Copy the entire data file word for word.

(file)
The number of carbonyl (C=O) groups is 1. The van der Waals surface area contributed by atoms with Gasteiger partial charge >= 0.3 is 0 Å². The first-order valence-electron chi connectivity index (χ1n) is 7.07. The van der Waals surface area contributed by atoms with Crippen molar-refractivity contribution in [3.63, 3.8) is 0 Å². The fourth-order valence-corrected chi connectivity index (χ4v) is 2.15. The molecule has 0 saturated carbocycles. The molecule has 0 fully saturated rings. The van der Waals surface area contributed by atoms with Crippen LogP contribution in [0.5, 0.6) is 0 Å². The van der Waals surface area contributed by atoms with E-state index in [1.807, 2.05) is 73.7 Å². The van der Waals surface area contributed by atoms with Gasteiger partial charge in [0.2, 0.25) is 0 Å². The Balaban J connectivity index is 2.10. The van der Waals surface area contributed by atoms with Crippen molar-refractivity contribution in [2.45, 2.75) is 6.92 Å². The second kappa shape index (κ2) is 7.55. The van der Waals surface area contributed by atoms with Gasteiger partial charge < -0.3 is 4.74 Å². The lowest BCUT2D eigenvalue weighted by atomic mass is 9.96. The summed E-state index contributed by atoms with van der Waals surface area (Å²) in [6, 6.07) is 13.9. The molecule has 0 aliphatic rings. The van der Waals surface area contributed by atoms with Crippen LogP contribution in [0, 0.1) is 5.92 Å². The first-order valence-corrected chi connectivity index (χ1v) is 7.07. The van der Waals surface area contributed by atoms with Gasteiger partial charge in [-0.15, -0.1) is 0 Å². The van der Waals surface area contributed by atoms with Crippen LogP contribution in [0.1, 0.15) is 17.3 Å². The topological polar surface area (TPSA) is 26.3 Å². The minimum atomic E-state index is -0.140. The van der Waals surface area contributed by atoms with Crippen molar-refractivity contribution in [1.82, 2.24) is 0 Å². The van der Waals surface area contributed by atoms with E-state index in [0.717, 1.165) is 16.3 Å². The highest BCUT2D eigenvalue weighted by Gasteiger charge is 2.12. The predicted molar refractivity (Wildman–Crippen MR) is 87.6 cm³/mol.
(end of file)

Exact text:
The number of carbonyl (C=O) groups is 1. The van der Waals surface area contributed by atoms with Gasteiger partial charge >= 0.3 is 0 Å². The first-order valence-electron chi connectivity index (χ1n) is 7.07. The van der Waals surface area contributed by atoms with Crippen molar-refractivity contribution in [3.63, 3.8) is 0 Å². The fourth-order valence-corrected chi connectivity index (χ4v) is 2.15. The molecule has 0 saturated carbocycles. The molecule has 0 fully saturated rings. The van der Waals surface area contributed by atoms with Crippen LogP contribution in [0.5, 0.6) is 0 Å². The van der Waals surface area contributed by atoms with E-state index in [1.807, 2.05) is 73.7 Å². The van der Waals surface area contributed by atoms with Gasteiger partial charge in [0.2, 0.25) is 0 Å². The Balaban J connectivity index is 2.10. The van der Waals surface area contributed by atoms with Crippen molar-refractivity contribution in [2.45, 2.75) is 6.92 Å². The second kappa shape index (κ2) is 7.55. The van der Waals surface area contributed by atoms with Gasteiger partial charge < -0.3 is 4.74 Å². The lowest BCUT2D eigenvalue weighted by atomic mass is 9.96. The summed E-state index contributed by atoms with van der Waals surface area (Å²) in [6, 6.07) is 13.9. The molecule has 0 aliphatic rings. The van der Waals surface area contributed by atoms with Crippen LogP contribution in [0, 0.1) is 5.92 Å². The first-order valence-corrected chi connectivity index (χ1v) is 7.07. The van der Waals surface area contributed by atoms with Gasteiger partial charge in [-0.15, -0.1) is 0 Å². The van der Waals surface area contributed by atoms with Crippen LogP contribution in [0.1, 0.15) is 17.3 Å². The topological polar surface area (TPSA) is 26.3 Å². The minimum atomic E-state index is -0.140. The van der Waals surface area contributed by atoms with Crippen molar-refractivity contribution in [1.82, 2.24) is 0 Å². The van der Waals surface area contributed by atoms with E-state index in [0.717, 1.165) is 16.3 Å². The highest BCUT2D eigenvalue weighted by Gasteiger charge is 2.12. The predicted molar refractivity (Wildman–Crippen MR) is 87.6 cm³/mol.